This is a picture of an iBook. It may not look very special now that fewer people are bringing laptops to a bar; but I was extremely proud of it. In the middle of a crowded transit lounge in Bangkok Airport, I was clicking my thoughts away, just being where i was, still having the capacity to grab that late dinner.
I had imagined something like this when i was younger: working on the next great novel or cinematic screenplay in the outdoors where eureka moments are more likely to happen. I wasn’t that ambitious; my image was more like a ‘portable typewriter’. Not that we didn’t have computers then. In fact, the PC was the big eye candy we had striven for during those High School Days. Classroom Talks were never far from hyping new softwares (mainly games) that we just had to get our hands on. After that, we would try to sell the need to buy one desktop or tower processor to our parents, claiming that it would help us in doing our ‘science projects’. But, the thought of bringing a PC out of the house to compose just never struck me.
It wasn’t Chic. It feels Complicated. And it Crashes. Granted that this is really my limited understanding of the PC at that time, these impressions were enough for me to revoke all appeal of entrusting my intellectual and creative commitment to the machine. Perhaps the most daunting turnoff was not so much of the 3 Bad ‘C’s above, but of the aftermath: it seemed that only so many people have any interest, and can actually excel, in knowing how to work on a PC with a technical flourish. It seemed, many a times, you had to be a descent ‘Bill Gates’ to work this thing. But what if I wanted to be an Artist? Because I am not so complex like a computer: I just want to be able to work a device that just ‘works’. Spare me the programming language, at least not when i’m in the middle of writing that important climax! And while you are at it, please don’t hang. And after you’ve hanged (when i am working in WordPerfect), please at least tell me why you randomly do so. Because it is not very nice to be at the receiving end of your families’ blame every time the computer chooses to corrupt itself.
It’s very typical. Like a lot of bad relationships out here that works like this: You’d never thought of getting a boyfriend. When your friends gradually became attached, it seemed like you too should be getting someone: because it seemed right and it’s some sort of a societal norm. So you picked that whom you thought was the more ‘ok’ one among the lot (or maybe that first guy who had tried to convince you that he was so). As time went by, you eventually realised that he was really far from even what you could reasonably expect. Still, everyone else continued to convince you (and themselves) that given his looks, brains, status, and whatever not, that he should already be Good Enough.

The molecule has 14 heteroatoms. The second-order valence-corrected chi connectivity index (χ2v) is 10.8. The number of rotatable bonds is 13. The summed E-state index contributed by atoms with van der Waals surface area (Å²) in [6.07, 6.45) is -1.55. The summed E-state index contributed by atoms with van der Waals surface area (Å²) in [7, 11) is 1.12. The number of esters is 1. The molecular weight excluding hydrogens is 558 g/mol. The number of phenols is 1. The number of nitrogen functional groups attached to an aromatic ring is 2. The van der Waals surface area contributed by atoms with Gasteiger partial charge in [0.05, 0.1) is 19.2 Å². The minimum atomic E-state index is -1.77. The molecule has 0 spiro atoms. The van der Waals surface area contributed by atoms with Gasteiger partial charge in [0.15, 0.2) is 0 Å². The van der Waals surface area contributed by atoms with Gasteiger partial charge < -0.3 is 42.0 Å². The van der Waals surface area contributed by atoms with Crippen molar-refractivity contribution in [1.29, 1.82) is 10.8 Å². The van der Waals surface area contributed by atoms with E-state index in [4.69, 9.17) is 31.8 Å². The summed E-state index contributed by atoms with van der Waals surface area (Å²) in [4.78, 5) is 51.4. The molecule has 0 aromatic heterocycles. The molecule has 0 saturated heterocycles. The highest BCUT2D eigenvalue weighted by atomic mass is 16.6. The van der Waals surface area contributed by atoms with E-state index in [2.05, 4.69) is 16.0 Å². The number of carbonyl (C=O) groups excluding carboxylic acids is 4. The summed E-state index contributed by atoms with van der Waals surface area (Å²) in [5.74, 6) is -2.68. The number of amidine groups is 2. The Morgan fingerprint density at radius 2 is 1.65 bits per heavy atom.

Before i was so close to buying into the notion that ‘everything and everyone else are like that’, i was re-introduced to the Macintosh. Continuing the analogy: it’s like meeting that nice old friend whom you had not been in contact with for so long. That deep nostalgia you had have for him or her gradually became a new freshness with each passing moment spent together. This scenario may seem like the natural course of action in more and more mainstream movies. But here in the Asia of the 90s then, things and people who did not fit into the elitist or mundane public consensus were quickly dismissed, proudly discouraged or/and clammed down by authorities. For those who remember, it still took a leap of faith to purchase and use anything Apple then.
Of course, like any good relationship, it only gets better.
Today, I’ve spent some time in front of a Youtube video of the Man who had made a thought like this possible. The speech he was making in this one had his ever trademark charm and was filled with many proclamations that we know is ever true, but might, or still may, just be a little gutless to admit that they are so. An Apple Ad in the 90s cried out to us to “Think Different”, something which we are already doing; because we are all, in fact, uniquely different. Even so, it was hard for us to think of Einstein, Earhart, Lennon, Dylan, Hitchcock, Henson, Gandhi, Ali, Picasso, Callas and other icons in that montage to start off as underdogs, as they are legends today. Not one of them was born with Greatness Guaranteed. What they had was a simple deficit: They had “No Respect for the Status Quo”. For myself, it was this virtue that made the doubts, ventures and risks that were taken along the artistic path all worthwhile. Someone in the world believed in it, and succeeded. Someday, we all would, too.
- In memoriam:
Mr Steven Paul Jobs
1955/02/24 – 2011/10/05